Very succinctly, in "The Semantics of SPARQL" it says: "The RDF merge  U+ <G1...Gn> of a sequence of graphs <G1...Gn> (i.e., a dataset) is the ordered merge union of the graphs, where repeated bnodes are substituted with fresh ones, by keeping the names of the bnodes coming first in the sequence order."

In "SPARQL Query Language for RDF" it gives a simple example:

Graph 1:
_:a foaf:name "Bob" .
_:a foaf:mbox .

Graph 2:
_:a foaf:name "Alice" .
_:a foaf:mbox .

The result of the merge, upon which queries are made:
_:x foaf:name "Bob" .
_:x foaf:mbox .

_:y foaf:name "Alice" .
_:y foaf:mbox .

Section 9 details querying multiple graphs in SPARQL, including a new dataset where the default graph is a merge of the graphs in the FROM clause.

In summary, when SPARQL operations are performed across graphs you get new blank nodes which prevents, for example, being able to JOIN across graphs using them.

What is generally required by RDF applications is something like smushing. For example, an "...RDF spider (often known as a "scutter") can gather up FOAF files and "smush" them together into a single model that unifies the individual pieces of information into a network." (from "A Semantic Web Shoebox - Annotating Photos with RSS and RDF").

To actually achieve smushing, Leo has an example algorithm or it might be appropriate to adapt RDF graph isomorphism algorithms.

Friday, December 23, 2005

More on Disjunction

I think this is just going to happen time and time again, "RDF non-sense": "The W3C Working Group members argue SPARQL is a mixed mode language that does support OR, though they are calling it an "optional union". Frankly, I see no point in renaming something people understand to mean one thing. It gives me the impression the W3C want to be thought police and enforce a certain way of thinking.

On the practical side, many analysts happen to like OR disjunctions and would complain loudly. Of course, there are plenty of cases where users abuse the power and write deeply nested disjunctions. That is not a valid reason in my mind to avoid disjunction. It saves the user time and allows them to write simpler rules using disjunction. The W3C seems love RDF and wants the world to love it. Unfortunately, the current specification is a complete piece of junk. I hope RDF dies a quick and public death."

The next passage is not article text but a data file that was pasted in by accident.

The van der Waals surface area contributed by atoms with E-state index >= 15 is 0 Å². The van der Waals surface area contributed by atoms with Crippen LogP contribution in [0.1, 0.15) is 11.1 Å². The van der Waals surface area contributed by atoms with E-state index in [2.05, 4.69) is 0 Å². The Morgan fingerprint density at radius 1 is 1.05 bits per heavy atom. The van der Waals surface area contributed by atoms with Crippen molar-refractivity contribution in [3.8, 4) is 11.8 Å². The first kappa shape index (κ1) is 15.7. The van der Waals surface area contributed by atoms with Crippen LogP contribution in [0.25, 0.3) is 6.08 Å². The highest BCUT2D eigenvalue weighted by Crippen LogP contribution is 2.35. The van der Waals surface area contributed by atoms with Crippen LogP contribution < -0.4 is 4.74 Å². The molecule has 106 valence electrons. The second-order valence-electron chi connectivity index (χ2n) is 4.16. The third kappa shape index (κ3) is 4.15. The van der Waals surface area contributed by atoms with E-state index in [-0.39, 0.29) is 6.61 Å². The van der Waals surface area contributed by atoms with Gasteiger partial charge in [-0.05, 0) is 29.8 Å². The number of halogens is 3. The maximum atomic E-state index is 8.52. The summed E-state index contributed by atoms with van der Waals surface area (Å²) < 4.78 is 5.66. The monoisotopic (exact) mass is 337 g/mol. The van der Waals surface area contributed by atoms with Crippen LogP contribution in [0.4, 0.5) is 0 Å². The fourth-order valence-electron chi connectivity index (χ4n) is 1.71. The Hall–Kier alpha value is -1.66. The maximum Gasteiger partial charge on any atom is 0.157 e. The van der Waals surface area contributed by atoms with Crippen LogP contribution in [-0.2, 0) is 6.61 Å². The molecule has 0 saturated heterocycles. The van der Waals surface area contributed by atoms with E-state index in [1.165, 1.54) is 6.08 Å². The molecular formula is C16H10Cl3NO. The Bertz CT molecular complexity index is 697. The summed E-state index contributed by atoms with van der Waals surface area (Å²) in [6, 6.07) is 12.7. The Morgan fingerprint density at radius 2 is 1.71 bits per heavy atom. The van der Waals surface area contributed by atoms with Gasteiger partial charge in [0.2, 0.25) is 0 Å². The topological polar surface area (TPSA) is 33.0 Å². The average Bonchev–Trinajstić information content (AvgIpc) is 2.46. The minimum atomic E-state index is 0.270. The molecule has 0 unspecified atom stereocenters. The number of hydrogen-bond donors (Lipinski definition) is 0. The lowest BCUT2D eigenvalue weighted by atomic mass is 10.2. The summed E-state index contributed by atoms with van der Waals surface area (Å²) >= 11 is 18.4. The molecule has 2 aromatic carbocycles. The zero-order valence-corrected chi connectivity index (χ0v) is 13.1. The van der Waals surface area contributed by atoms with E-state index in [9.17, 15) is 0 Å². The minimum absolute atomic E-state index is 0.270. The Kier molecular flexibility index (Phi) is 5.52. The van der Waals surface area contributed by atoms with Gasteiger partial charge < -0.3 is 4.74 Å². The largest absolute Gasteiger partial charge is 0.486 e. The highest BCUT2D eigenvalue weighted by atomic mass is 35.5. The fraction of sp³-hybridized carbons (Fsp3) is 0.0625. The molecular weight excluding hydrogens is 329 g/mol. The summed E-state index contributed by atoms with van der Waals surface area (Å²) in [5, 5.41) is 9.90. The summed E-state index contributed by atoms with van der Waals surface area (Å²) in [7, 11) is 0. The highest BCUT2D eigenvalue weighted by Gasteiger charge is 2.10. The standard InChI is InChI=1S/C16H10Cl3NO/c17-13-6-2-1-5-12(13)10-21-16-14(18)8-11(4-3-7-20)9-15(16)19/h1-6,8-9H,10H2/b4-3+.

I declare...backward chaining suits me fine! "My two favorite declarative tools right now are Pellet and Prova, both of which are open source java SemWeb tools that are highly compatible with Jena, which recently got a bump to 2.3 with fairly complete SPARQL support. Pellet is an implementation of OWL-DL and some related description logic facilities by the Mindswap guys in Maryland, who have absorbed some of the l33t Kowari/Tucana guys, too (Tucana was recently picked up by Northrop, BTW)."

"Prova is a prolog-variant built on top of Mandarax. It is a very effective and fun medium for scripting of high-level relationships and operations. The integration of prolog unification, java types, java methods, and java exceptions is done very nicely, and yields fine code economy. There are some rough edges in the docs, but we are helping to get these worked out in the pretty soon."

I guess that means David W is l33t! :-)

I Hope Not

Ruby is to Perl what C++ was to C. He qualified this by saying, "Ruby improves and simplifies the Perl language" which isn't really what I saw C++ doing at all.

Quote: "These are the folks that assert that Java's verbosity is "just finger typing that Eclipse/IntelliJ will do for me," and it doesn't matter if the resulting code has 20 times the visual bulk of a simpler approach. One of the basic tenets of the Python language has been that code should be simple and clear to express and to read, and Ruby has followed this idea, although not as far as Python has because of the inherited Perlisms. But for someone who has invested Herculean effort to use EJBs just to baby-sit a database, Rails must seem like the essence of simplicity. The understandable reaction for such a person is that everything they did in Java was a waste of time, and that Ruby is the one true path."

Related: Rocking With Ruby and One way Java is better than Ruby

Wednesday, December 21, 2005

A Better PageRank

This paper gives an example of some of the flaws with Google's PageRank algorithm and they suggest they have an algorithm that fixes it. Something is Wrong with Google’s Mathematical Model "In their original paper : ”The PageRank Citation Ranking: Bringing Order to the Web” [1], Page et al. suggest a new ranking algorithm named - PageRank. It is shown there that implementing the new algorithm boils down to solving a huge eigenvalues problem Ax = x (1) where A is a matrix which represents a graph related to the web. It is claimed that in order for the model to work properly, the graph should be strongly connected. In general, the graph is not strongly connected and we have ’sink’ set of pages."

"We have developed a new algorithm which can be considered as a modification of the original PageRank algorithm. The modified algorithm is stable and gives a correct ranking vector. The mathematical complexity of the suggested algorithm is the same as the complexity of the original one."

In Google's Librarian Center they've published as similar explanation of PageRank called "How does Google collect and rank results?".